The Roses

By 4th to 6th class, Blessington Educate Together National School, Co Wicklow. Illustration by Emily Duggan

 

‘I don’t want to go in there,” Philip shouted.

The man was pulling him into the orphanage after seeing Philip steal some bread.

Philip looked up at the great big building in front of him, and shuddered in fear.

The man pushed him inside the gate and closed them behind him.

Philip gulped back tears as he walked forward.

“I’m not going to do anything the owner says,” he thought to himself.

He looked behind him, to see the man sneering at him and also saw a child in the rosebushes.

“Psst, over here,” the child whispered.

“Who are you?” said Philip.

Before the boy could say anything, Philip was pushed into the office by the Matron’s assistant.

The Matron was stern, wrinkled and almost bald. She had a wooden ruler in her back pocket, for slapping the orphans’ hands.

There was a whip hanging on a nail beside her desk so she could easily reach for it, and there were little bits of children’s hair in a picture frame next to it.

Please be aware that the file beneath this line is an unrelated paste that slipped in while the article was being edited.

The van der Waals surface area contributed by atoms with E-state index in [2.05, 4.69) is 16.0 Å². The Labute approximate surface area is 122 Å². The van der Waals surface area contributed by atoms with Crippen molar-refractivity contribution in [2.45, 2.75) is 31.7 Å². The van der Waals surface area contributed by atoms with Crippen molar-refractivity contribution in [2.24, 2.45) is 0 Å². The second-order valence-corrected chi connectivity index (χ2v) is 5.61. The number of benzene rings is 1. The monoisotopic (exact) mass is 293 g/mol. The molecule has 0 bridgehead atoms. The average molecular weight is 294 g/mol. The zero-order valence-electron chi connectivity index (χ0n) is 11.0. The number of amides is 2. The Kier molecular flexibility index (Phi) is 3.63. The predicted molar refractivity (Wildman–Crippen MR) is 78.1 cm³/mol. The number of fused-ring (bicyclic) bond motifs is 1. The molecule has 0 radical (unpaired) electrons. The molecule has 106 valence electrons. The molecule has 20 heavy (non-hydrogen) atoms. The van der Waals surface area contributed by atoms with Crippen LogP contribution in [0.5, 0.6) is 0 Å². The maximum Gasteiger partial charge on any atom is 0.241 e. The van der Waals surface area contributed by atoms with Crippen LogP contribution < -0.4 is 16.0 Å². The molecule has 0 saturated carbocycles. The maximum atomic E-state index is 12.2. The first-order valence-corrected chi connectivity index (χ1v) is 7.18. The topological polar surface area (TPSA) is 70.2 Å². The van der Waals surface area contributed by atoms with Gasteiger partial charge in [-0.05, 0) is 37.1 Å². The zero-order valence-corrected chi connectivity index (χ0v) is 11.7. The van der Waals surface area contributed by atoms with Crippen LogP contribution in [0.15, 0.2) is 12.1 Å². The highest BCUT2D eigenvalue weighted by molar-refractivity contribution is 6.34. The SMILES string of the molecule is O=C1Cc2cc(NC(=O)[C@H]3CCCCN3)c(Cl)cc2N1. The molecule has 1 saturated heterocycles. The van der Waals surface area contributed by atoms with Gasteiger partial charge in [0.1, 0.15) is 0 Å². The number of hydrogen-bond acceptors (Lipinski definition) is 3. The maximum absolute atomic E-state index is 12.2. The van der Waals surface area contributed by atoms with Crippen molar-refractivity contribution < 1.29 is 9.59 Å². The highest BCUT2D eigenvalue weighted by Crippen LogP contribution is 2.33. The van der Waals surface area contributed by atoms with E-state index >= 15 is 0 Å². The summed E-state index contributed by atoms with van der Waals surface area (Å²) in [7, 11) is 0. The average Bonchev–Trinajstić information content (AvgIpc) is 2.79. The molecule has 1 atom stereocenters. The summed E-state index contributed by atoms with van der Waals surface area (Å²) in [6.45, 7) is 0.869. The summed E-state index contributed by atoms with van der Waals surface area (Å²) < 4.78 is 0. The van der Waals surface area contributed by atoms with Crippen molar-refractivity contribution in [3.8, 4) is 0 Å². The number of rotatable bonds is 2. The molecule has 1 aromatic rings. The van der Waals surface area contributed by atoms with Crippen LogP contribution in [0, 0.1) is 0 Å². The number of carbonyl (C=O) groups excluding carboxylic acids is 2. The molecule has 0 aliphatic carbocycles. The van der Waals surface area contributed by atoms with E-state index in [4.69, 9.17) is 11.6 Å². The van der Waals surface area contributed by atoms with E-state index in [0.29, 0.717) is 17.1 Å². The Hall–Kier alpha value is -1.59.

Philip tried running, but the door was already closed, and the assistant stopped him.

“Here’s your stuff,” the Matron said, and carelessly handed him a set of clothes made of potato sacks. The clothes were two sizes too small.

“You’ve missed supper,” the Matron growled. “Everyone else is in the recreation room.”

The recreation room turned out to be a room full of broken TVs and old carpets. There was filth and stale food all over the floor.

Philip went to his dormitory, and looked through the window at the bushes where the boy had been hiding earlier.

Philip tried to open the window, but it was locked. He remembered seeing some keys in the Matron’s office.

He crept down the hall and peered into her office, and saw that the Matron was sitting there.

He would need to distract her somehow.

Seeing an old vase, Philip smashed it, and then hid behind an old oak table.

The Matron went to investigate the noise, while Philip went into her office, locking the door behind him . . .